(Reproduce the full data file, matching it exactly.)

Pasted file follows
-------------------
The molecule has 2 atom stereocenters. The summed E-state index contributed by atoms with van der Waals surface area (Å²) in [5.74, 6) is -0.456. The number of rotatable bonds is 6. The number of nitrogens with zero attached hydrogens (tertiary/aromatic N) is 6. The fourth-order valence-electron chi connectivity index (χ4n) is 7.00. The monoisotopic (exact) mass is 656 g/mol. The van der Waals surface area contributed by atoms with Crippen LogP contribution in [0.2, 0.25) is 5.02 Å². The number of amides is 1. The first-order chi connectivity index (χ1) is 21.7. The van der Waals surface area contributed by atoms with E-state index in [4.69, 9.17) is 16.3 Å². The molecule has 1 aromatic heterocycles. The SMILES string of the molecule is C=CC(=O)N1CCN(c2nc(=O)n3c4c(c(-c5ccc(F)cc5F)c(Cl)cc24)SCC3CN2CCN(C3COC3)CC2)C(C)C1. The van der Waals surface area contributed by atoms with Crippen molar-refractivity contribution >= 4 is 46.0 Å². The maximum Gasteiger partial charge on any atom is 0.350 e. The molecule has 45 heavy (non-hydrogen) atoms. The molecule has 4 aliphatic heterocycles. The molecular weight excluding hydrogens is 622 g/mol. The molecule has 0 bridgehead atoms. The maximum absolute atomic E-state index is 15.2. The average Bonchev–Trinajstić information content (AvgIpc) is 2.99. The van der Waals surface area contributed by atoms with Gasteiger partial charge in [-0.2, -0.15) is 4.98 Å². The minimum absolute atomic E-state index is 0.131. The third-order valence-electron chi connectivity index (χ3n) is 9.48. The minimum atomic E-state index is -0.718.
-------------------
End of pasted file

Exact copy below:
The molecule has 2 atom stereocenters. The summed E-state index contributed by atoms with van der Waals surface area (Å²) in [5.74, 6) is -0.456. The number of rotatable bonds is 6. The number of nitrogens with zero attached hydrogens (tertiary/aromatic N) is 6. The fourth-order valence-electron chi connectivity index (χ4n) is 7.00. The monoisotopic (exact) mass is 656 g/mol. The van der Waals surface area contributed by atoms with Crippen LogP contribution in [0.2, 0.25) is 5.02 Å². The number of amides is 1. The first-order chi connectivity index (χ1) is 21.7. The van der Waals surface area contributed by atoms with E-state index in [4.69, 9.17) is 16.3 Å². The molecule has 1 aromatic heterocycles. The SMILES string of the molecule is C=CC(=O)N1CCN(c2nc(=O)n3c4c(c(-c5ccc(F)cc5F)c(Cl)cc24)SCC3CN2CCN(C3COC3)CC2)C(C)C1. The van der Waals surface area contributed by atoms with Crippen molar-refractivity contribution >= 4 is 46.0 Å². The maximum Gasteiger partial charge on any atom is 0.350 e. The molecule has 45 heavy (non-hydrogen) atoms. The molecule has 4 aliphatic heterocycles. The molecular weight excluding hydrogens is 622 g/mol. The molecule has 0 bridgehead atoms. The maximum absolute atomic E-state index is 15.2. The average Bonchev–Trinajstić information content (AvgIpc) is 2.99. The van der Waals surface area contributed by atoms with Gasteiger partial charge in [-0.2, -0.15) is 4.98 Å². The minimum absolute atomic E-state index is 0.131. The third-order valence-electron chi connectivity index (χ3n) is 9.48. The minimum atomic E-state index is -0.718.